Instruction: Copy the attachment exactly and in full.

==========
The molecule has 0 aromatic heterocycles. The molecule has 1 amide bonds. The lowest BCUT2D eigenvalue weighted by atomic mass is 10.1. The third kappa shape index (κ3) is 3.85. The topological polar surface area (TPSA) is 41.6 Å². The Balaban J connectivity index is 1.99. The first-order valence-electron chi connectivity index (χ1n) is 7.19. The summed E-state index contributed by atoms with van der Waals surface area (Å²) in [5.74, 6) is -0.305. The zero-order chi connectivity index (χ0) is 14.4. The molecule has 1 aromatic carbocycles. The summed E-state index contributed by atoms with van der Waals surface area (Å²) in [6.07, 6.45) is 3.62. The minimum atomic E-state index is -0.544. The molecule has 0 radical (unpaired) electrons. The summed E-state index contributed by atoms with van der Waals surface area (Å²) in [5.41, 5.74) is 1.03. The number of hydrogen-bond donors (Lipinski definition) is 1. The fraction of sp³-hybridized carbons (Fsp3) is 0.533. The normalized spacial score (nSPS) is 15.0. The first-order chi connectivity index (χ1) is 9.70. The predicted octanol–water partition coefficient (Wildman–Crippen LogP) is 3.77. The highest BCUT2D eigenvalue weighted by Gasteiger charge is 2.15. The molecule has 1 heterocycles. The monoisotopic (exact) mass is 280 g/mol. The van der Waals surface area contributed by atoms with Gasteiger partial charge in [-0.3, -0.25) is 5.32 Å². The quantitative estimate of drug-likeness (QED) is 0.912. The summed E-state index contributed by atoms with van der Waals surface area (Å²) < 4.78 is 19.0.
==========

The molecule has 0 aromatic heterocycles. The molecule has 1 amide bonds. The lowest BCUT2D eigenvalue weighted by atomic mass is 10.1. The third kappa shape index (κ3) is 3.85. The topological polar surface area (TPSA) is 41.6 Å². The Balaban J connectivity index is 1.99. The first-order valence-electron chi connectivity index (χ1n) is 7.19. The summed E-state index contributed by atoms with van der Waals surface area (Å²) in [5.74, 6) is -0.305. The zero-order chi connectivity index (χ0) is 14.4. The molecule has 1 aromatic carbocycles. The summed E-state index contributed by atoms with van der Waals surface area (Å²) in [6.07, 6.45) is 3.62. The minimum atomic E-state index is -0.544. The molecule has 0 radical (unpaired) electrons. The summed E-state index contributed by atoms with van der Waals surface area (Å²) in [5.41, 5.74) is 1.03. The number of hydrogen-bond donors (Lipinski definition) is 1. The fraction of sp³-hybridized carbons (Fsp3) is 0.533. The normalized spacial score (nSPS) is 15.0. The first-order chi connectivity index (χ1) is 9.70. The predicted octanol–water partition coefficient (Wildman–Crippen LogP) is 3.77. The highest BCUT2D eigenvalue weighted by Gasteiger charge is 2.15. The molecule has 1 heterocycles. The monoisotopic (exact) mass is 280 g/mol. The van der Waals surface area contributed by atoms with Gasteiger partial charge in [-0.3, -0.25) is 5.32 Å². The quantitative estimate of drug-likeness (QED) is 0.912. The summed E-state index contributed by atoms with van der Waals surface area (Å²) < 4.78 is 19.0.